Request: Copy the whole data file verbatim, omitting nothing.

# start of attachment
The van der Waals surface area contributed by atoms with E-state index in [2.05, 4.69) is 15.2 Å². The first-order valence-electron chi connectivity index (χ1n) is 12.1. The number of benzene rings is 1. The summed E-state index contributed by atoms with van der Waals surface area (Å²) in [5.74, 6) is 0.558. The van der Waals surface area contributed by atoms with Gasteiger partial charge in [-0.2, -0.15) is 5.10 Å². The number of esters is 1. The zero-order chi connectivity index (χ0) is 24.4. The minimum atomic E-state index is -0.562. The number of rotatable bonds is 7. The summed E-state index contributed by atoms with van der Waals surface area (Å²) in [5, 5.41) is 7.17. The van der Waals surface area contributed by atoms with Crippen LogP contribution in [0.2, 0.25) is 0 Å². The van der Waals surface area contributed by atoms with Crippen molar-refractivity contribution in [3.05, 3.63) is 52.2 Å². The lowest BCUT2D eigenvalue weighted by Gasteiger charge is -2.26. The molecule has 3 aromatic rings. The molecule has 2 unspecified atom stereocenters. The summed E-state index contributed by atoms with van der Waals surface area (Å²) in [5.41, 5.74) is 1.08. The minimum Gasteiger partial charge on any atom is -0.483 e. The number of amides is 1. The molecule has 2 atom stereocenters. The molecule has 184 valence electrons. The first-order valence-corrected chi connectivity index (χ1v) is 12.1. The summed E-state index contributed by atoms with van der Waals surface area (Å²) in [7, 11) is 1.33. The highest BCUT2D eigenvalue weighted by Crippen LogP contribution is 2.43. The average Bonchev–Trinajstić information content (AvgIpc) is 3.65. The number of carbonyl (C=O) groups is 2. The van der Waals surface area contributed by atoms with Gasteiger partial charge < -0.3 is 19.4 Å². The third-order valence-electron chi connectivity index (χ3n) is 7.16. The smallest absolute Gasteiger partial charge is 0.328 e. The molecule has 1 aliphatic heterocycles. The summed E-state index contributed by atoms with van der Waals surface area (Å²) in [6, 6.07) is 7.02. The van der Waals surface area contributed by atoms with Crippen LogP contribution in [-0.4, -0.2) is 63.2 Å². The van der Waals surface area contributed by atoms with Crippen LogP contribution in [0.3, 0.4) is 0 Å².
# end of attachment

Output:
The van der Waals surface area contributed by atoms with E-state index in [2.05, 4.69) is 15.2 Å². The first-order valence-electron chi connectivity index (χ1n) is 12.1. The number of benzene rings is 1. The summed E-state index contributed by atoms with van der Waals surface area (Å²) in [5.74, 6) is 0.558. The van der Waals surface area contributed by atoms with Gasteiger partial charge in [-0.2, -0.15) is 5.10 Å². The number of esters is 1. The zero-order chi connectivity index (χ0) is 24.4. The minimum atomic E-state index is -0.562. The number of rotatable bonds is 7. The summed E-state index contributed by atoms with van der Waals surface area (Å²) in [5, 5.41) is 7.17. The van der Waals surface area contributed by atoms with Crippen LogP contribution in [0.2, 0.25) is 0 Å². The van der Waals surface area contributed by atoms with Crippen molar-refractivity contribution in [3.05, 3.63) is 52.2 Å². The lowest BCUT2D eigenvalue weighted by Gasteiger charge is -2.26. The molecule has 3 aromatic rings. The molecule has 2 unspecified atom stereocenters. The summed E-state index contributed by atoms with van der Waals surface area (Å²) in [5.41, 5.74) is 1.08. The minimum Gasteiger partial charge on any atom is -0.483 e. The number of amides is 1. The molecule has 2 atom stereocenters. The molecule has 184 valence electrons. The first-order valence-corrected chi connectivity index (χ1v) is 12.1. The summed E-state index contributed by atoms with van der Waals surface area (Å²) in [7, 11) is 1.33. The highest BCUT2D eigenvalue weighted by Crippen LogP contribution is 2.43. The average Bonchev–Trinajstić information content (AvgIpc) is 3.65. The number of carbonyl (C=O) groups is 2. The van der Waals surface area contributed by atoms with Gasteiger partial charge < -0.3 is 19.4 Å². The third-order valence-electron chi connectivity index (χ3n) is 7.16. The smallest absolute Gasteiger partial charge is 0.328 e. The molecule has 1 aliphatic heterocycles. The summed E-state index contributed by atoms with van der Waals surface area (Å²) in [6, 6.07) is 7.02. The van der Waals surface area contributed by atoms with Crippen LogP contribution in [-0.4, -0.2) is 63.2 Å². The van der Waals surface area contributed by atoms with Crippen LogP contribution in [0.3, 0.4) is 0 Å².